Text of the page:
X-Factor: Key matchups for Duke men's basketball in the ACC tournament

Duke's guards, including junior Jordan Goldwire, will be essential throughout the ACC tournament.
Duke's guards, including junior Jordan Goldwire, will be essential throughout the ACC tournament.

Start your engines—it’s time for some tournament action. The Blue Devils head into the week in Greensboro, N.C., as the ACC's No. 4 seed after a 15-5 conference record and will need to be firing on all cylinders if they hope to secure their third ACC tournament title in the last four years. With three victories in three days needed to earn the crown, the Blue Zone breaks down some key matchups to look for between Duke and its potential competition:

Duke’s transition offense vs. North Carolina State’s transition defense

The Blue Devils start their ACC tournament campaign with a matchup against a Wolfpack team looking to stay off the NCAA bubble. During the first meeting between these two, Duke was unable to get anything going in transition, and N.C. State controlled the pace throughout. A 22-point Blue Devil loss ensued, but the script was flipped the second time around in Cameron Indoor Stadium. After another poor start, Duke came alive offensively in the second half thanks in part to a pair of earth-shattering slams by freshman guard Cassius Stanley. The Wolfpack struggled to defend the proper lanes on the fast break during the Blue Devils' 88-69 victory, so look for guards Tre Jones and Jordan Goldwire to force the issue repeatedly Thursday afternoon.

Duke’s 3-point shooting vs. Florida State’s 3-point defense

The Seminoles enter the week as the conference's top seed following their first ACC regular season title in school history. With an array of length and athleticism at seemingly every position, Florida State’s half-court defense has exceled all season long. The Seminoles have held their opponents to just 31.7 percent from beyond the arc to this point, though the Blue Devils shot a solid 7-for-17 from distance when the two teams met in February. Attacking the interior will be key to setting up good looks from the outside, so dribble penetration by Duke's guards against the length of the Seminoles will be crucial. Anticipate the Blue Devils utilizing multiple high ball screens to collapse the wing defenders, which will create passing lanes to spot up shooters.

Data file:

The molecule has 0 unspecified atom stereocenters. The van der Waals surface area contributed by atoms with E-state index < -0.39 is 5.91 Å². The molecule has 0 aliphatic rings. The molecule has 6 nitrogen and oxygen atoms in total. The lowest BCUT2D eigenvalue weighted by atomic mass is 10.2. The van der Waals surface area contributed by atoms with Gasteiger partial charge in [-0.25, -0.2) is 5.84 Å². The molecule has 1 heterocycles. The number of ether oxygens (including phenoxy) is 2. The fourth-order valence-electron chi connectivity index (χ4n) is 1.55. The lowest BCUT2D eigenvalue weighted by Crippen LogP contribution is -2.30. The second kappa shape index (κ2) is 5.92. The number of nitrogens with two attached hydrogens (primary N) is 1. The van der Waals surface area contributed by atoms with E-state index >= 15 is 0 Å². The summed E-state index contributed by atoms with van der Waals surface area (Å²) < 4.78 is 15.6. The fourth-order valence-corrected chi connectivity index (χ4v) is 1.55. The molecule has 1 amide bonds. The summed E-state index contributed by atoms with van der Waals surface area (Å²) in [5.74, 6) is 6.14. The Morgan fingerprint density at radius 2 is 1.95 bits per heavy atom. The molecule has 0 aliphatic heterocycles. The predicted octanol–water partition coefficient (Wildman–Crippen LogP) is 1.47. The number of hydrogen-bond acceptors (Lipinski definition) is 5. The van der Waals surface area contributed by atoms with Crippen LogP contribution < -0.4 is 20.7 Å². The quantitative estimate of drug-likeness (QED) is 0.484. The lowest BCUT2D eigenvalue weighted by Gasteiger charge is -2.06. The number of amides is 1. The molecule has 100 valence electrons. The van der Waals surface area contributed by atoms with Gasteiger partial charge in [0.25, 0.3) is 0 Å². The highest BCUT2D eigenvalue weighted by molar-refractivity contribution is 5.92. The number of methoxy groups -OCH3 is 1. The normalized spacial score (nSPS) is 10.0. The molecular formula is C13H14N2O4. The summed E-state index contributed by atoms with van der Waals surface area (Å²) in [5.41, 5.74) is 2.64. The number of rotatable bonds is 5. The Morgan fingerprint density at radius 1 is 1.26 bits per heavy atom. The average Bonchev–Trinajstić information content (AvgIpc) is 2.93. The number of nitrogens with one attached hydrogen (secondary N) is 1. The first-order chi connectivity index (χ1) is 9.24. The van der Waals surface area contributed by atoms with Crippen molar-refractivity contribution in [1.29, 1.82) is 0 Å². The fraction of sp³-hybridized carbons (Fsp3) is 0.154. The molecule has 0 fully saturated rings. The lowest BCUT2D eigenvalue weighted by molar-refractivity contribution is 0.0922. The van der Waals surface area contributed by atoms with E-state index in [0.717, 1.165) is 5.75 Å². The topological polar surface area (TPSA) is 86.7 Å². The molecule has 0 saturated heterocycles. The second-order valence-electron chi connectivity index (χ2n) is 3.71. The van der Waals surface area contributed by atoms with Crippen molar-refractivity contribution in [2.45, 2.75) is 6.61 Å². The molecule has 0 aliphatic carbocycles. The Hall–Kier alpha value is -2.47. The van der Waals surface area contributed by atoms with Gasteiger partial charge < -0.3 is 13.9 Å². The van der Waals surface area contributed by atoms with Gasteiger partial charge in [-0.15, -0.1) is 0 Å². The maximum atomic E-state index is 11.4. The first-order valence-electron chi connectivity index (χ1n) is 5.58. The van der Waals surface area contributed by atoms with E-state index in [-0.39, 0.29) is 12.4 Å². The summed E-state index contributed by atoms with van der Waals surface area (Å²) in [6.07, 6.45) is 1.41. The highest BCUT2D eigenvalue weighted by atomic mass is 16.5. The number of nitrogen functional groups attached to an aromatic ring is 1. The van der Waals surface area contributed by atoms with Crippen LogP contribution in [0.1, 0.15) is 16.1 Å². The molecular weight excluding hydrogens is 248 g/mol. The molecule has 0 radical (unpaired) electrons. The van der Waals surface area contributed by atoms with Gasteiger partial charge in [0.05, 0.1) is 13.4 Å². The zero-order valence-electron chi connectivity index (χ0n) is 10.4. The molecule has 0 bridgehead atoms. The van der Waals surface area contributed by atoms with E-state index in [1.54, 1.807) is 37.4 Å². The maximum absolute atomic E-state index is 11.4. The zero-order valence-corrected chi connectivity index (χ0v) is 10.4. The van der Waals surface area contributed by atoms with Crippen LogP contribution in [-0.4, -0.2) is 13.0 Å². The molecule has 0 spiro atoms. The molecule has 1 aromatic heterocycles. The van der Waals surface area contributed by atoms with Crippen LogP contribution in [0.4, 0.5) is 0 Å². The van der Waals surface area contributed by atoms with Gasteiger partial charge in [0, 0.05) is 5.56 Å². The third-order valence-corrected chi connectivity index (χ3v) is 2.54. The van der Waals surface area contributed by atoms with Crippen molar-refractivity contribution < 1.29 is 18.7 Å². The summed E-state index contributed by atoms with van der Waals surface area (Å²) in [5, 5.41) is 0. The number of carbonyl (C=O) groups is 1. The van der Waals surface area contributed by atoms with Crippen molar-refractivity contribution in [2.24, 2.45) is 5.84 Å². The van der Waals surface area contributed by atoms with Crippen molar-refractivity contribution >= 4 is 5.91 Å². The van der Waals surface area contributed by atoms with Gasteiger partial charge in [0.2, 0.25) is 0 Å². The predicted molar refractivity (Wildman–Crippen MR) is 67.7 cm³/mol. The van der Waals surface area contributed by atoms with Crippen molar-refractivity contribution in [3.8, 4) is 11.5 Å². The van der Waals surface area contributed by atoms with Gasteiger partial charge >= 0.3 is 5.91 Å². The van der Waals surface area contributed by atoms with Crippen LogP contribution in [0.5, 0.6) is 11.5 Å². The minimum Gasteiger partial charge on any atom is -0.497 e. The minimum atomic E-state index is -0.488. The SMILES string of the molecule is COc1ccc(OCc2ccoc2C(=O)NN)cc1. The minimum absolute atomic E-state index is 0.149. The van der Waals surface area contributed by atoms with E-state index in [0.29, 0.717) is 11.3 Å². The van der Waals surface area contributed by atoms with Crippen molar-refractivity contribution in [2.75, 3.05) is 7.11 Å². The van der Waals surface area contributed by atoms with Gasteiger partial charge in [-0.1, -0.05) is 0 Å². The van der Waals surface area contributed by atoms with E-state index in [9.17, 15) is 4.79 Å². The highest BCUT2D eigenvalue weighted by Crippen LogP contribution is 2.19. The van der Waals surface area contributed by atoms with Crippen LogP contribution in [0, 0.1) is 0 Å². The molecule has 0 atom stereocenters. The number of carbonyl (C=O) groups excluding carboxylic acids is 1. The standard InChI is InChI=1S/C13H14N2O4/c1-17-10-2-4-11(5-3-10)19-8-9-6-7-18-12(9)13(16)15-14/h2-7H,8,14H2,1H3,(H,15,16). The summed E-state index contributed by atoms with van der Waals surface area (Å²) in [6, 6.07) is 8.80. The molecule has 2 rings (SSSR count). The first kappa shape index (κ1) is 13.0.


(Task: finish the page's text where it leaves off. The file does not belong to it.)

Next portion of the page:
Duke's Vernon Carey Jr. vs. Virginia's Jay Huff

Huff was a force to be reckoned with during the first contest between these teams. The junior forward posted 15 points, nine rebounds and 10 blocks, including a rejection of Carey with under five seconds to go and the Cavaliers clinging to a one-point lead. While Carey had 17 points and 10 rebounds himself, Huff altered his shots constantly, and will need to be dealt with throughout a potential meeting in the semifinals. Carey will need to avoid foul trouble, as Huff creates problems on both ends of the floor when the opposition does not have the proper matchup on the floor. With contests featuring Virginia often devolving into slow motion basketball, Carey’s ability to produce inside and get Huff in foul trouble will be essential if the Blue Devils wish to claim another conference tournament title.

Duke's Tre Jones vs. Louisville's Lamarr Kimble

While it may seem like including Jones in this article is taking the easy way out, let me explain. The Duke offense struggled mightily early on in its loss against the Cardinals back in January, specifically with the simple objective of entering into an initial offensive set. Kimble was phenomenal defensively throughout the 79-73 Louisville victory, harassing Jones and forcing turnovers that jumpstarted transition opportunities for the Cardinals. The ability of Jones to control the pace and flow of a game has been key to the Blue Devils’ success since the ball was tipped against Kansas in November, and a matchup with a talented Louisville squad looking to improve its NCAA tournament seeding will be no different. If the sophomore point guard from Minnesota can make his imprint on the game early with Kimble likely to be on his hip, Duke will be able to run through all offensive sets and find the best shot each time down the floor.

Max Rego profile
Max Rego

Max Rego is a Trinity senior and an associate sports editor for The Chronicle's 118th volume. He was previously sports managing editor for Volume 117.


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